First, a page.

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    Poetry Corner


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    Post by Guest on Wed Dec 01, 2010 9:15 am

    I'm sure most of you guys can't be bothered or don't like poetry (or both) but, for those of you who do, show us yours and your interperetation would be nice but isn't required.

    My absolute favourite poet is Wilfred Owen, a soldier in World War One who wrote mostly about conflict and life as it was for them.

    One of my faves is:

    Asleep - Wilfred Owen

    Under his helmet, up against his pack,
    After so many days of work and waking,
    Sleep took him by the brow and laid him back.

    There, in the happy no-time of his sleeping,
    Death took him by the heart. There heaved a quaking
    Of the aborted life within him leaping,
    Then chest and sleepy arms once more fell slack.

    And soon the slow, stray blood came creeping
    From the intruding lead, like ants on track.

    Whether his deeper sleep lie shaded by the shaking
    Of great wings, and the thoughts that hung the stars,
    High-pillowed on calm pillows of God's making,
    Above these clouds, these rains, these sleets of lead,
    And these winds' scimitars,
    -Or whether yet his thin and sodden head
    Confuses more and more with the low mould,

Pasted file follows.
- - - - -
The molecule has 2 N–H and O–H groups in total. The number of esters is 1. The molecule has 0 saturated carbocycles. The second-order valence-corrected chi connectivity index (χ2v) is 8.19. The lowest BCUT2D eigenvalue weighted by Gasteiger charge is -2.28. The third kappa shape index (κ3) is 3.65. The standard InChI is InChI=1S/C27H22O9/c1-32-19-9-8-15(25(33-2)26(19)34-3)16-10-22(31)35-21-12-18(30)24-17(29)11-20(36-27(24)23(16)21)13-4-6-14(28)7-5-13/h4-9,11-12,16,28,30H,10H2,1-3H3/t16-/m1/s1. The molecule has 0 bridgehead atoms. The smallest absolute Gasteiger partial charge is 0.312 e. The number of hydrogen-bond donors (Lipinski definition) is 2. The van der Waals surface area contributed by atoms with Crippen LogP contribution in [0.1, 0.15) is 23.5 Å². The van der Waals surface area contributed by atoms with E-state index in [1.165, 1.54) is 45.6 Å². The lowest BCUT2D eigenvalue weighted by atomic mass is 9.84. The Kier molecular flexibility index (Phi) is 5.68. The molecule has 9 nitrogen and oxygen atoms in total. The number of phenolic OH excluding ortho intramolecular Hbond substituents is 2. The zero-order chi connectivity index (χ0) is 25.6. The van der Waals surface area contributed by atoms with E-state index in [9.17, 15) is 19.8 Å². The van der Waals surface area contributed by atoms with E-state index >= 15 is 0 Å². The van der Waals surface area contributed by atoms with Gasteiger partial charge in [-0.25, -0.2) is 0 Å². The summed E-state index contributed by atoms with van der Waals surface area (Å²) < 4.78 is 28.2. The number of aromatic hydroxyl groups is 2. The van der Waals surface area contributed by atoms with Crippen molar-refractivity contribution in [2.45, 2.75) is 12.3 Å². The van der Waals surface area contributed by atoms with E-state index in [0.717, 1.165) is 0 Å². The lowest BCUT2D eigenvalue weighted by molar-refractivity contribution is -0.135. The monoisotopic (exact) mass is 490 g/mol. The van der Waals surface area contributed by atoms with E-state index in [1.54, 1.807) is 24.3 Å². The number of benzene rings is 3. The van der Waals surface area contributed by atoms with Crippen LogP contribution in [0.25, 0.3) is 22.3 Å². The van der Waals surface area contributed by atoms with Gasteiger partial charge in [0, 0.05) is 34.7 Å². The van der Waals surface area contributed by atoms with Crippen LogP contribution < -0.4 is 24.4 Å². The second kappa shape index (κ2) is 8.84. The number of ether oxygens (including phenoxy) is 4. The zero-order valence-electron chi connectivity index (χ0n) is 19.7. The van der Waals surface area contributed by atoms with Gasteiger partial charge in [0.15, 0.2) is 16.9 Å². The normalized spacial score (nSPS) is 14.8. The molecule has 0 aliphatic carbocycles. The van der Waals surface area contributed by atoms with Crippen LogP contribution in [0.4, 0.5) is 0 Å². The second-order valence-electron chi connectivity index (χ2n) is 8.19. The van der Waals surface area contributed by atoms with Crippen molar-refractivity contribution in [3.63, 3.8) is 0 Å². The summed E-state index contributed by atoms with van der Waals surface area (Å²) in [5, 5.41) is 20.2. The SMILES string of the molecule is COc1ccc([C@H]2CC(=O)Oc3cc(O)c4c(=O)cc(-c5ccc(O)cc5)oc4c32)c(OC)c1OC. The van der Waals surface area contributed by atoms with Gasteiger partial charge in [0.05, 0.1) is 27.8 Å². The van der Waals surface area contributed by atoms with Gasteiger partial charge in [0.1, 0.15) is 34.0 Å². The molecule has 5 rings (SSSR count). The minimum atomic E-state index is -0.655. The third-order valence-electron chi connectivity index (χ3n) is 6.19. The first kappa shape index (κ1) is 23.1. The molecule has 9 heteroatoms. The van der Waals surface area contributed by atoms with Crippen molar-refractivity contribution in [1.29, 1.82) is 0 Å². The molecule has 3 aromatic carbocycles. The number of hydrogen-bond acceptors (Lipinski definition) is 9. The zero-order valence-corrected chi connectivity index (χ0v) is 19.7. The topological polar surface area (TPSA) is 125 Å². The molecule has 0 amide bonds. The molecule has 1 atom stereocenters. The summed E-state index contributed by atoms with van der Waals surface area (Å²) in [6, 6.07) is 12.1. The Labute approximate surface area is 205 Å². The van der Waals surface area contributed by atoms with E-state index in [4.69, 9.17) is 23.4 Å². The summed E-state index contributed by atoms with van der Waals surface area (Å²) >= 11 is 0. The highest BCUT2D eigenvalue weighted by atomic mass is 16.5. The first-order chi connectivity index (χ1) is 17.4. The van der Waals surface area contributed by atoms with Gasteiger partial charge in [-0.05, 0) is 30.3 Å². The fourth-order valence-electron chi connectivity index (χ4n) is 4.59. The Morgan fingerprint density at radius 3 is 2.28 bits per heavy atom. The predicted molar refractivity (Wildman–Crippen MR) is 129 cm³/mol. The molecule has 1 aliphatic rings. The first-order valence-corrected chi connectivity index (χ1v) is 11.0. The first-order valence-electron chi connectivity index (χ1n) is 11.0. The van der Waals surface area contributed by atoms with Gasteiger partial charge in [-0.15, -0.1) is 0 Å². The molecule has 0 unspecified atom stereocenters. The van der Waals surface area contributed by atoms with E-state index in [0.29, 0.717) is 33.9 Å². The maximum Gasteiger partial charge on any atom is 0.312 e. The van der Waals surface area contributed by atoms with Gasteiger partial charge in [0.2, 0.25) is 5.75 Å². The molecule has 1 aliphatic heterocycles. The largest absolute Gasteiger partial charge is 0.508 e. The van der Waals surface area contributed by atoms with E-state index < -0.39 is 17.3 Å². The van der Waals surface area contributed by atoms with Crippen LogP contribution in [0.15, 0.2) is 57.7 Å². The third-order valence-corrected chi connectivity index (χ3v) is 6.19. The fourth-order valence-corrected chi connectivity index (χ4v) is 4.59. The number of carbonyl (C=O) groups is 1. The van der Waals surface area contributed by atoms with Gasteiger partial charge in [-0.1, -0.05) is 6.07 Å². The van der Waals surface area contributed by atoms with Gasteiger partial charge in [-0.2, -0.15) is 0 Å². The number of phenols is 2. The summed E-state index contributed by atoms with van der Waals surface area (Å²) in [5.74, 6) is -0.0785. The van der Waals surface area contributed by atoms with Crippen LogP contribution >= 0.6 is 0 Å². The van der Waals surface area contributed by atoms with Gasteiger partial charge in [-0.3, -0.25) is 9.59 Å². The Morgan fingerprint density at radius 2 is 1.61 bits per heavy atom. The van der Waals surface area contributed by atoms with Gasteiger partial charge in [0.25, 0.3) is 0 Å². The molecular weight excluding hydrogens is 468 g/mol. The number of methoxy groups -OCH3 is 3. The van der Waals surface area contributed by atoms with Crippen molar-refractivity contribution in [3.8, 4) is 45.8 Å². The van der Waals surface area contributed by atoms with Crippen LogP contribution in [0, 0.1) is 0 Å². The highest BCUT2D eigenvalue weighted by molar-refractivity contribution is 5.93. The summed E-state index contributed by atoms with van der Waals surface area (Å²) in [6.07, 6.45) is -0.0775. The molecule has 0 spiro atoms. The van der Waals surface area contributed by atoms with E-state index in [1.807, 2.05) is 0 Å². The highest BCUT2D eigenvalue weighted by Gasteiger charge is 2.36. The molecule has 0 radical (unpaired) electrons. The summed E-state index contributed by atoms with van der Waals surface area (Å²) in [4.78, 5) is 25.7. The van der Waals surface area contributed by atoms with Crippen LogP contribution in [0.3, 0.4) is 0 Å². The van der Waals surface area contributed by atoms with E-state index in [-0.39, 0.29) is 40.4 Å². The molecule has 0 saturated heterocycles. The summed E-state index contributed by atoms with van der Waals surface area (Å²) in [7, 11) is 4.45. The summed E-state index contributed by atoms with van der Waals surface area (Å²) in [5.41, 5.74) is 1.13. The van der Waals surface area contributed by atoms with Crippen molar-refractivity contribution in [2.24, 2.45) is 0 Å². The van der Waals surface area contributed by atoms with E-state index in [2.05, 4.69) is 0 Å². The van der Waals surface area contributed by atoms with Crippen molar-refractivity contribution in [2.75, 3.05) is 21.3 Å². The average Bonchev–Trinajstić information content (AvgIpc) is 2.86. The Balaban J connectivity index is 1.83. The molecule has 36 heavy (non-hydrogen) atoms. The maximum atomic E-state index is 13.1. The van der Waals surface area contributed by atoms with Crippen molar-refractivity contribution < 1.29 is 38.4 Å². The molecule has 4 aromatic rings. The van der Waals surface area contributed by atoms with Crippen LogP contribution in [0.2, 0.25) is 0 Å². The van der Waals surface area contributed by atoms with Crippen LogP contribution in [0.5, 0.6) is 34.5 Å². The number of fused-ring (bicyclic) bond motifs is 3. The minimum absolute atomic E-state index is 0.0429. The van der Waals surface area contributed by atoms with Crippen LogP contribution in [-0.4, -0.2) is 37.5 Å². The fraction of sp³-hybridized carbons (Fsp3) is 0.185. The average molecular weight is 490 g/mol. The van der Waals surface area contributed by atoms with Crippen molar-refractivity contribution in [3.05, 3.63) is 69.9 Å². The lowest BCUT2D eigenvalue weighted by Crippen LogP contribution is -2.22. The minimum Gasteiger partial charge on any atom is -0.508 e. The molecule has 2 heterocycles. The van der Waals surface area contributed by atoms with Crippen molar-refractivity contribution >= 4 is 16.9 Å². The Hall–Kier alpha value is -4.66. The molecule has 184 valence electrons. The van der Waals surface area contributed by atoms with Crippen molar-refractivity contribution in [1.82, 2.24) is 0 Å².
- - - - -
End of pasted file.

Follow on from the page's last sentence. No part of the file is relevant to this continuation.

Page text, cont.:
His hair being one with the grey grass
    Of finished fields, and wire-scrags rusty-old,
    Who knows? Who hopes? Who troubles? Let it pass!
    He sleeps. He sleeps less tremulous, less cold,
    Than we who wake, and waking say Alas!

    Pretty self-explanatory but the reason I like it so much is because of the way it provides a sound argument to such an emotional thing, essentially saying it's alright that he died because he has peace, which those soldiers still alive do not.

    Also, I love the way he writes. It's not ambiguous, his point is clear, he isn't too verbose but still expresses himself with a lot of class and flow.

    The Dagda
    The Dagda

    Posts : 602 Join date : 2010-11-26

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    Post by ephie on Wed Dec 01, 2010 12:25 pm

    That one's pretty awesome, Redline. I will have to look him up. I love all poetry pretty much, I'm not fussy at all, if it's got a flow then I'm into it. One of my favorites is Shel Silverstein, who I'm really inspired by.

    If you were only one inch tall, you'd ride a worm to school.
    The teardrop of a crying ant would be your swimming pool.
    A crumb of cake would be a feast
    And last you seven days at least,
    A flea would be a frightening beast
    If you were one inch tall.

    If you were only one inch tall, you'd walk beneath the door,
    And it would take about a month to get down to the store.
    A bit of fluff would be your bed,
    You'd swing upon a spider's thread,
    And wear a thimble on your head
    If you were one inch tall.

    You'd surf across the kitchen sink upon a stick of gum.
    You couldn't hug your mama, you'd just have to hug her thumb.
    You'd run from people's feet in fright,